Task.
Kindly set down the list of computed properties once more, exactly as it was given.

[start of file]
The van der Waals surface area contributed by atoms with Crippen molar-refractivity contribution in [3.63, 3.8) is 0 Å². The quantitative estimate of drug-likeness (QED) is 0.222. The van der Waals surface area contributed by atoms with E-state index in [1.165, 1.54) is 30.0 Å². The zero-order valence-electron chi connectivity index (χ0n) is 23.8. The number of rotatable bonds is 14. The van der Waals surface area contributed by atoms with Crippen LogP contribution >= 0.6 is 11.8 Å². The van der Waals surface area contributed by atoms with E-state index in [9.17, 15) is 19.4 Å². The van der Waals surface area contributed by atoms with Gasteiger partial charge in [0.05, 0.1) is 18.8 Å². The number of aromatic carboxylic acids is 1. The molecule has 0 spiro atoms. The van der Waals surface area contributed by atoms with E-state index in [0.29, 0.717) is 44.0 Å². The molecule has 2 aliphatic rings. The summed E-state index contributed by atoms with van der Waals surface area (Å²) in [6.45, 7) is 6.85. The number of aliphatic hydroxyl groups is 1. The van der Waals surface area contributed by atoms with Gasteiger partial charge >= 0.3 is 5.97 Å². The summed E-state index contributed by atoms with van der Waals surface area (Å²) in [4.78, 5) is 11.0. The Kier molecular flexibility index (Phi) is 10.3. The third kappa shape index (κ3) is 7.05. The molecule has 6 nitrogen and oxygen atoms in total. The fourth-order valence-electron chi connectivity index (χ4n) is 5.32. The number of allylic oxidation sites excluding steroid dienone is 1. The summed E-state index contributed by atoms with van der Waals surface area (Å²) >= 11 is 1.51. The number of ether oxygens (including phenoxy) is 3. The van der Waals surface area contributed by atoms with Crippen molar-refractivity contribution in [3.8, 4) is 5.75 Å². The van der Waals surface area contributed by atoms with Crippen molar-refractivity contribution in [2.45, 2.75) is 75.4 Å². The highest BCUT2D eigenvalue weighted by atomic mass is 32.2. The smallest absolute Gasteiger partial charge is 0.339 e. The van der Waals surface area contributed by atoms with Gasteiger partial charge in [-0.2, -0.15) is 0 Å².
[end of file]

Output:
The van der Waals surface area contributed by atoms with Crippen molar-refractivity contribution in [3.63, 3.8) is 0 Å². The quantitative estimate of drug-likeness (QED) is 0.222. The van der Waals surface area contributed by atoms with E-state index in [1.165, 1.54) is 30.0 Å². The zero-order valence-electron chi connectivity index (χ0n) is 23.8. The number of rotatable bonds is 14. The van der Waals surface area contributed by atoms with Crippen LogP contribution >= 0.6 is 11.8 Å². The van der Waals surface area contributed by atoms with E-state index in [9.17, 15) is 19.4 Å². The van der Waals surface area contributed by atoms with Gasteiger partial charge in [0.05, 0.1) is 18.8 Å². The number of aromatic carboxylic acids is 1. The molecule has 0 spiro atoms. The van der Waals surface area contributed by atoms with E-state index in [0.29, 0.717) is 44.0 Å². The molecule has 2 aliphatic rings. The summed E-state index contributed by atoms with van der Waals surface area (Å²) in [6.45, 7) is 6.85. The number of aliphatic hydroxyl groups is 1. The van der Waals surface area contributed by atoms with Gasteiger partial charge >= 0.3 is 5.97 Å². The summed E-state index contributed by atoms with van der Waals surface area (Å²) in [4.78, 5) is 11.0. The Kier molecular flexibility index (Phi) is 10.3. The third kappa shape index (κ3) is 7.05. The molecule has 6 nitrogen and oxygen atoms in total. The fourth-order valence-electron chi connectivity index (χ4n) is 5.32. The number of allylic oxidation sites excluding steroid dienone is 1. The summed E-state index contributed by atoms with van der Waals surface area (Å²) >= 11 is 1.51. The number of ether oxygens (including phenoxy) is 3. The van der Waals surface area contributed by atoms with Crippen molar-refractivity contribution in [3.8, 4) is 5.75 Å². The van der Waals surface area contributed by atoms with Crippen molar-refractivity contribution in [2.45, 2.75) is 75.4 Å². The highest BCUT2D eigenvalue weighted by atomic mass is 32.2. The smallest absolute Gasteiger partial charge is 0.339 e. The van der Waals surface area contributed by atoms with Gasteiger partial charge in [-0.2, -0.15) is 0 Å².